Textile Exchange Releases Organic Content Standard 3.0 (OCS) Following Revision Process

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Textile Exchange releases the Organic Content Standard 3.0, a key tool for supporting and stabilizing organic fibers.

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"The Organic Content Standard was our first standard and the basis of establishing our Chain of Custody, which is the backbone for all of our standards," said La Rhea Pepper, Managing Director at Textile Exchange.

Textile Exchange announces the release of the Organic Content Standard (OCS) 3.0 after the conclusion of a regular revision process involving an International Working Group and following Textile Exchange’s Standard Setting Procedures.

Originally released in 2013, the goal of the Organic Content Standard (OCS) is to increase organic agriculture production. The OCS aims to deliver this goal through three key objectives:

  • Provide the industry with a tool to verify the organically grown content of the products they purchase.
  • Provide companies with a trusted tool to communicate organically grown content claims to the industry.
  • Provide organic farmers with broad access to the global organic market for their products.

"The Organic Content Standard was our first standard and the basis of establishing our Chain of Custody, which is the backbone for all of our standards. I am proud of the evolution of the OCS through the revision process. It remains a key tool for supporting and stabilizing organic fibers," said La Rhea Pepper, Managing Director at Textile Exchange.

The updates to the standard include:

  • The former OCS Implementation Manual is now divided into two documents. The OCS User Manual provides interpretation and guidance for users of the standard while the OCS Certification Procedures details requirements certification bodies must follow.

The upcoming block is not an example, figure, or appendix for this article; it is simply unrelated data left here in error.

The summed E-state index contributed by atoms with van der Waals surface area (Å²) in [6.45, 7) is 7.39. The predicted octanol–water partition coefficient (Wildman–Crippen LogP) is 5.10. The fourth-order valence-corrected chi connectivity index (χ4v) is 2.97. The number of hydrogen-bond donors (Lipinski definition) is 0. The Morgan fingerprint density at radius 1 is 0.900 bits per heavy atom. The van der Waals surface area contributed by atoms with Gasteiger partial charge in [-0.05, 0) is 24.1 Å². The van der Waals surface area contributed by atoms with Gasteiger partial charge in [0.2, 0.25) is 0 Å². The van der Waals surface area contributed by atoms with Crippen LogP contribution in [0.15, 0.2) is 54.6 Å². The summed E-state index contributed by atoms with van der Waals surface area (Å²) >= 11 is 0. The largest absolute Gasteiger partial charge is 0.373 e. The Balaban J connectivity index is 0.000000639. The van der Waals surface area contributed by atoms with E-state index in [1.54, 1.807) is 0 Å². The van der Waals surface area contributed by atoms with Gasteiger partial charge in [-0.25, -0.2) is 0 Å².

• More robust traceability between the farm and first processor.
  • GMO testing for organic cotton must occur in accordance with Textile Exchange’s OCS-103 GMO Screening of Organic Cotton.
  • Organic wool inputs must be non-mulesed (according to the non-mulesed definition of the Responsible Wool Standard) or from a farm with ceased-mulesing status.
  • Certified organizations must now maintain technical specifications for all OCS materials.

The OCS requires certification of the entire supply chain starting at the first processor of organically grown material through to the final business to business seller. It also requires transaction certificates between each buyer and seller of OCS certified product. The ending result is a consumer-facing logo and claim about the organically grown content.

The OCS also allows labeling of verified in-conversion or transitional organically grown material in order to provide those farmers that are required to wait two to three years when switching from conventionally grown crops with an incentive to do so.

Download the updated Standards online: OCS 3.0.
Want to learn even more about OCS 3.0? Join us for a complimentary webinar on April 30th at 10:00 am CDT/11:00 am EST to introduce the newly revised standard and have your questions answered. Register here.

About Textile Exchange
Textile Exchange is a global nonprofit that creates leaders in the sustainable fiber and materials industry. The organization manages and promotes a suite of leading industry standards, as well as, collects and publishes critical industry data and insights that enable brands and retailers to measure, manage and track their use of preferred fiber and materials. With more than 400 members who represent leading brands, retailers and suppliers, Textile Exchange meaningfully accelerates the use of preferred fibers and increases the adoption of standards and certifications across the global textile industry. To learn more about Textile Exchange, visit: TextileExchange.org. Follow us on Twitter at @TextileExchange.

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Donna Worley
@TextileExchange
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